VOICES OF THE AMAZON
My artistic photography still takes reality as a base - for as they say, reality can be more magic and suprising than thought out ideas. I like to take this reality and find the magic in it. People stay my main focus, and if they are not
in the picture, the place says something about them.
VOICES OF THE AMAZON is a multimedia project that started in the winter of 2018. Thanks to a crowdfunding I was able to travel to Ecuador and research the subject of the Indigenous view on nature. I had the best example in the people of Sarayaku, who have their feet in the jungle ground, and in their hands, a mobile phone or computer. Actually, the people of Sarayaku are an example of long and often succesful history of fighting off companies that threaten the jungle they live in, and they have done that to such success that they have managed to change the law in Ecuador and give nature some rights. Following a prophecy that predicted the people of Sarayaku to never give up and prevail, they call themselves the "People of the Zenith".
In my quest for trying to understand how the people of Sarayaku view nature and what we can (re)learn as Westerners from that way, I experienced a few obstacles like not understanding Kichwa language, feeling a total outsider, the jungle being hostile towards foreigners, and last but not least a chunk of colonial heritage which I felt present staying there, and which hindered me to a considerable degree in understanding my role as a white westerner and the representational issues that come with the production of the work both in shooting and in presenting.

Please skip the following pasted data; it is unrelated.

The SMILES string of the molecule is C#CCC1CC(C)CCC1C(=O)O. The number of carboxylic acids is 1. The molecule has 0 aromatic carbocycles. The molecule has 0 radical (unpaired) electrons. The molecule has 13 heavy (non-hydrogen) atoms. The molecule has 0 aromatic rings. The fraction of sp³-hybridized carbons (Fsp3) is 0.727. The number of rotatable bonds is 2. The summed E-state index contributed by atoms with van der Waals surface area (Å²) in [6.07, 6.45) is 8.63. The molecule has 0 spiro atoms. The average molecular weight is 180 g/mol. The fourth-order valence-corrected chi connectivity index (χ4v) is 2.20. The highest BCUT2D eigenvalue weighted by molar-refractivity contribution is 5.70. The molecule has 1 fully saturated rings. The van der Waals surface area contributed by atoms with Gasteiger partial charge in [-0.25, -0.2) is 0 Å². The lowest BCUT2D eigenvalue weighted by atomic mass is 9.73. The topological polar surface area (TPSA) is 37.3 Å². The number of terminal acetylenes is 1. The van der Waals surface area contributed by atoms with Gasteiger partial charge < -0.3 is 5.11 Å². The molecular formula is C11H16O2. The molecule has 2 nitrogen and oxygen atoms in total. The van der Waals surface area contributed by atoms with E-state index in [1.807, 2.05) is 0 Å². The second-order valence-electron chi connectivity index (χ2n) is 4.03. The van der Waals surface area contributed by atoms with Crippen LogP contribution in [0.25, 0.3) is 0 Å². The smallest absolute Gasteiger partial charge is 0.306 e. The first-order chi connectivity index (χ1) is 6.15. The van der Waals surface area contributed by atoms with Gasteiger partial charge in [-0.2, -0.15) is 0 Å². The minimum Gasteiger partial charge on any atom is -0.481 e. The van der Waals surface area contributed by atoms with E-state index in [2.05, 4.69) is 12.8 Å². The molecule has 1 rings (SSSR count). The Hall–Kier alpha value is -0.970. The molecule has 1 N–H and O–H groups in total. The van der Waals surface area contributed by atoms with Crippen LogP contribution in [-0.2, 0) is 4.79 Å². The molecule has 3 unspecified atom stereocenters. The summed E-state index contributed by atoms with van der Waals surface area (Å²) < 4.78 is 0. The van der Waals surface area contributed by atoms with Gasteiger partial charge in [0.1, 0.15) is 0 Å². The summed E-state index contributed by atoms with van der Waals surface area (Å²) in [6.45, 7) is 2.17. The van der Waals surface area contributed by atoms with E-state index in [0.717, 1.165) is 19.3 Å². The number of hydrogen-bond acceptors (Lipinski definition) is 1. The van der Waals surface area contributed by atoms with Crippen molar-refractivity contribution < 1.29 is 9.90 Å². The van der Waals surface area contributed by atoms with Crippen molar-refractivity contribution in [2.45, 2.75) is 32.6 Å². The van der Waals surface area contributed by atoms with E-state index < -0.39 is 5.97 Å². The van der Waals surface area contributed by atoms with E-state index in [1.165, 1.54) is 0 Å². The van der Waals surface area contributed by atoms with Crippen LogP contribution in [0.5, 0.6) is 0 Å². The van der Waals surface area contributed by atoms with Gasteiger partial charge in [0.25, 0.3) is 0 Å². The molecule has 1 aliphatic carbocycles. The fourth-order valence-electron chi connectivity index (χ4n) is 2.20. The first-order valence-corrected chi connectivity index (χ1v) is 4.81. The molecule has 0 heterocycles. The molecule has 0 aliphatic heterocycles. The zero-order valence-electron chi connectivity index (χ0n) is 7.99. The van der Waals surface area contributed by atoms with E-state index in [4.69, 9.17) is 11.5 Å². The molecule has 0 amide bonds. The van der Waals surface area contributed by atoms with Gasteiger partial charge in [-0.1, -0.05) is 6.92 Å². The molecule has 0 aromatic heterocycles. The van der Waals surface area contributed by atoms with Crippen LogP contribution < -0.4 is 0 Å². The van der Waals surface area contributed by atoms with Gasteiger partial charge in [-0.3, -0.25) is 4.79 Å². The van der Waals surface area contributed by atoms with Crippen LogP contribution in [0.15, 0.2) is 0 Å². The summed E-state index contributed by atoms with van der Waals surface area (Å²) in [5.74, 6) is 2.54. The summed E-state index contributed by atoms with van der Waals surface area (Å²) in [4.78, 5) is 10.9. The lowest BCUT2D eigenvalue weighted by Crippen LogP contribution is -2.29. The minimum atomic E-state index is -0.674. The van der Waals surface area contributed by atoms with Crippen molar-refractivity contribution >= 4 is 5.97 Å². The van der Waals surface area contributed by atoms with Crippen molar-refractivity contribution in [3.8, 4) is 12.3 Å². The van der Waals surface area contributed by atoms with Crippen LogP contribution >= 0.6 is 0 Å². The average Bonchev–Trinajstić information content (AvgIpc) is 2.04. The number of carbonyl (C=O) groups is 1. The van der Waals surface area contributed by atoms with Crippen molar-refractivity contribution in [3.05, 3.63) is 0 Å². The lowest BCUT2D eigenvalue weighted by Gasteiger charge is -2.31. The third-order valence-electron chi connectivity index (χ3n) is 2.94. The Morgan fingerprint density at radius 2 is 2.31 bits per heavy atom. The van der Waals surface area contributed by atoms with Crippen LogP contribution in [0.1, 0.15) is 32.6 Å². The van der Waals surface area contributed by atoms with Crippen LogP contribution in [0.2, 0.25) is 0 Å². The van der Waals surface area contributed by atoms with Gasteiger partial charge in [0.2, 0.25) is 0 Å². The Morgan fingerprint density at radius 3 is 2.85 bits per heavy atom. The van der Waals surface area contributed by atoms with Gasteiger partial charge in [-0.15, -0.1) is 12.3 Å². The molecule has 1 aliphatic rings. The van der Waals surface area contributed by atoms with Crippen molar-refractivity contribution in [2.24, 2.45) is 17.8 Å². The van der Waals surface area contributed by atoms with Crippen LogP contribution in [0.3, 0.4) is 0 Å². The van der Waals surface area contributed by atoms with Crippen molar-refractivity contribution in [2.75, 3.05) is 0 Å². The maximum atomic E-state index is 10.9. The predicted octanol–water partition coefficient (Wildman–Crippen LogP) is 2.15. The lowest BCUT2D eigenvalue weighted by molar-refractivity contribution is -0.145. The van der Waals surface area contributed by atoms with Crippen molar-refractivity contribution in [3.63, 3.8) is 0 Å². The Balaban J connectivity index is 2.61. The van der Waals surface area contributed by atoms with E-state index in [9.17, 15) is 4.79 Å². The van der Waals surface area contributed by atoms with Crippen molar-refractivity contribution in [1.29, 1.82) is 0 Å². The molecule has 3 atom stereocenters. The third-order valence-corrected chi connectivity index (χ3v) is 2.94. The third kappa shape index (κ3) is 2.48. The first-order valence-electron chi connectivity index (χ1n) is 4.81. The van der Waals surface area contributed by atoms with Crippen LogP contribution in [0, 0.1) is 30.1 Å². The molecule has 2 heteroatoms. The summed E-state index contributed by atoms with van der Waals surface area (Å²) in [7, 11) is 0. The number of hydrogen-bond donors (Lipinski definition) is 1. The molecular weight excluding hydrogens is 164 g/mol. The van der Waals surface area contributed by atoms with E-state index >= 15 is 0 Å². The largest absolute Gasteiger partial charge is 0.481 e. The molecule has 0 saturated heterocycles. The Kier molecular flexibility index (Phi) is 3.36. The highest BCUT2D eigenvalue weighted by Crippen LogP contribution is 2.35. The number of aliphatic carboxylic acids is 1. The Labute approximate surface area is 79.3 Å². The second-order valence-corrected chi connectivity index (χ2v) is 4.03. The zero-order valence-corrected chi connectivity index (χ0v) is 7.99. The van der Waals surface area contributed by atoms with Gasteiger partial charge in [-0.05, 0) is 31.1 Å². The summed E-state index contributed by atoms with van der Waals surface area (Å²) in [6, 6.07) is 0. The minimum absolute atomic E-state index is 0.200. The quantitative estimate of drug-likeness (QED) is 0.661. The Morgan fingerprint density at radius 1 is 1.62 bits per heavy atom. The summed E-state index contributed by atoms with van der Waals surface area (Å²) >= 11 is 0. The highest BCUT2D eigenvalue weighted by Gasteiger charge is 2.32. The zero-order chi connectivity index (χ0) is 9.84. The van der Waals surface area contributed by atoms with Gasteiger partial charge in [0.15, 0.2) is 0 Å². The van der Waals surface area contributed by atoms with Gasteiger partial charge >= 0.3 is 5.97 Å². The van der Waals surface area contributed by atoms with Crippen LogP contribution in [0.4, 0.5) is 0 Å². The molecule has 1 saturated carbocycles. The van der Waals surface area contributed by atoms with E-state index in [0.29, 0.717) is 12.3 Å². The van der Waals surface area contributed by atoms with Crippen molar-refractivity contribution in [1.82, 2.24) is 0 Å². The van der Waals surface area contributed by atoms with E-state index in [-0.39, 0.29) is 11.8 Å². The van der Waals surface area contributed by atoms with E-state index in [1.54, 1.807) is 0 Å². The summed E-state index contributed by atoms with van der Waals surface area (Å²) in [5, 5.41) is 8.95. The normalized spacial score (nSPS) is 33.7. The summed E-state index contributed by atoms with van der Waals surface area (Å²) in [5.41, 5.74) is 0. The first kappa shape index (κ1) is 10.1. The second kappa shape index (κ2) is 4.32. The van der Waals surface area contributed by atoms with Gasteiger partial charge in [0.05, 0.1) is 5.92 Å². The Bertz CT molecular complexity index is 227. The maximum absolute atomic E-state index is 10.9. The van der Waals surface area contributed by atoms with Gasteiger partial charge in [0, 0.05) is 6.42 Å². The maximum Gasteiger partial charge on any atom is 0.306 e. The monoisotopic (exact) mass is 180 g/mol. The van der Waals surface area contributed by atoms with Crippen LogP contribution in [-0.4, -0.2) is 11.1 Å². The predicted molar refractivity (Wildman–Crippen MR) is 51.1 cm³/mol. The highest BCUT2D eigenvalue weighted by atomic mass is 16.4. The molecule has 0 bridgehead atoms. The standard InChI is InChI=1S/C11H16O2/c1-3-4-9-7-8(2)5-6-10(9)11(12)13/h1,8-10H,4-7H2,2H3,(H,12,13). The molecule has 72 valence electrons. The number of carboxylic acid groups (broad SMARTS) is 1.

One of the solutions I found is to make them speak for themselves in the form of filmed interviews. These can be viewed on the facebook page Voices for the Planet: https://www.facebook.com/voicesfortheplanet and in the film section of this website.
The project LichtStiltes (LightSilences) is a project in the Eastern region of Amsterdam and consisted of 5 big portraits (sized 5 by 6 meters) of inhabitants of this part of the city, and 12 portraits and personal stories on the website www.lichtstiltes.nl.
The portraits were attached to the scaffolding of renovation projects and were shown in very diverse neighbourhoods and at two local festivals.
The idea behind the project is to raise questions and open up minds about the nature of "Dutch nationality". In a political climate in which populist parties claim to have the right to decide what is "Dutch" and what is not, I felt the need to research this question in a multicultural city that harbours almost 800.000 inhabitants and 177 nationalities. That is the highest score of nationalities in the world!
These citizens, whether it's someone from a northern province in Holland or of Moroccan descent, often feel as much from Amsterdam as anyone native to it. They have been raised, schooled and/or work here. They are Amsterdammers. In fact, most Amsterdam people are of mixed descent. And looking at our national history, aren't we all a mix?
Unfortunately there are a lot of judgements made about many "Amsterdammers" based on their looks (veil, colour, etc.). So I thought it would be interesting to photograph them in the typical Northern light that helped them form their identity, like the traditional Dutch painters painted their subjects.
On the website, you can read the real story behind the "Amsterdammer", often not what you would expect from first sight.
The city, buzzing with sound and information, often misses this point of reflection and inner depth. In the pictures, I've tried to reflect a meditative silence, to invite the passerby to stop for a moment.
"We should think before we yell something", says Nour-Edinne, here 11 years old. As a son of a Maroccan mother and a dutch father, he believes diversity gives us more variety and knowledge. "We should be helping eachother, instead of fighting eachother."
Lichtstiltes was sponsored by: